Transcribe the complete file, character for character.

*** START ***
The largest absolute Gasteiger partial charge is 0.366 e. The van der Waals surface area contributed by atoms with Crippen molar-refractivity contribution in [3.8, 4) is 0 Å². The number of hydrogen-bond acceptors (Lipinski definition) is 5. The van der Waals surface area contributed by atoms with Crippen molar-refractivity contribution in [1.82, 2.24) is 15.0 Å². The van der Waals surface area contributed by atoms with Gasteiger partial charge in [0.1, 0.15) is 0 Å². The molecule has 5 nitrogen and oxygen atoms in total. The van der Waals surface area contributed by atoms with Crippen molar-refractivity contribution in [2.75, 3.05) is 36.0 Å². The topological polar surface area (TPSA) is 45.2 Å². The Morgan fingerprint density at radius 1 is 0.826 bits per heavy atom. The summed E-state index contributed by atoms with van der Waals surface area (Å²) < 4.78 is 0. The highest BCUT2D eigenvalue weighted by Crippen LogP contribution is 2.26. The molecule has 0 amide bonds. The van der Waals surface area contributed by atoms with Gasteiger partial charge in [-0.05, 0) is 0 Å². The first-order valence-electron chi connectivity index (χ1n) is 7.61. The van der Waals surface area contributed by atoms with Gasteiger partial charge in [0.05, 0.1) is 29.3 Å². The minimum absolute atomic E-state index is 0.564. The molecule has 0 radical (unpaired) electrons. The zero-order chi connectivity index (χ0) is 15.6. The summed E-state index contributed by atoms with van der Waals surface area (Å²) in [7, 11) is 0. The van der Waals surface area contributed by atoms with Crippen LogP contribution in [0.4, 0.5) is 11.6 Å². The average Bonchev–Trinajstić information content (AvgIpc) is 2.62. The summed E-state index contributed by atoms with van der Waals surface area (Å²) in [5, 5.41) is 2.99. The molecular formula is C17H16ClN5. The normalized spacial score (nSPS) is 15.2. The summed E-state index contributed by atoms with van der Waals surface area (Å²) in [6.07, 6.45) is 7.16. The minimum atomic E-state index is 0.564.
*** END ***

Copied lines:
The largest absolute Gasteiger partial charge is 0.366 e. The van der Waals surface area contributed by atoms with Crippen molar-refractivity contribution in [3.8, 4) is 0 Å². The number of hydrogen-bond acceptors (Lipinski definition) is 5. The van der Waals surface area contributed by atoms with Crippen molar-refractivity contribution in [1.82, 2.24) is 15.0 Å². The van der Waals surface area contributed by atoms with Gasteiger partial charge in [0.1, 0.15) is 0 Å². The molecule has 5 nitrogen and oxygen atoms in total. The van der Waals surface area contributed by atoms with Crippen molar-refractivity contribution in [2.75, 3.05) is 36.0 Å². The topological polar surface area (TPSA) is 45.2 Å². The Morgan fingerprint density at radius 1 is 0.826 bits per heavy atom. The summed E-state index contributed by atoms with van der Waals surface area (Å²) < 4.78 is 0. The highest BCUT2D eigenvalue weighted by Crippen LogP contribution is 2.26. The molecule has 0 amide bonds. The van der Waals surface area contributed by atoms with Gasteiger partial charge in [-0.05, 0) is 0 Å². The first-order valence-electron chi connectivity index (χ1n) is 7.61. The van der Waals surface area contributed by atoms with Gasteiger partial charge in [0.05, 0.1) is 29.3 Å². The minimum absolute atomic E-state index is 0.564. The molecule has 0 radical (unpaired) electrons. The zero-order chi connectivity index (χ0) is 15.6. The summed E-state index contributed by atoms with van der Waals surface area (Å²) in [7, 11) is 0. The van der Waals surface area contributed by atoms with Crippen LogP contribution in [0.4, 0.5) is 11.6 Å². The average Bonchev–Trinajstić information content (AvgIpc) is 2.62. The summed E-state index contributed by atoms with van der Waals surface area (Å²) in [5, 5.41) is 2.99. The molecular formula is C17H16ClN5. The normalized spacial score (nSPS) is 15.2. The summed E-state index contributed by atoms with van der Waals surface area (Å²) in [6.07, 6.45) is 7.16. The minimum atomic E-state index is 0.564.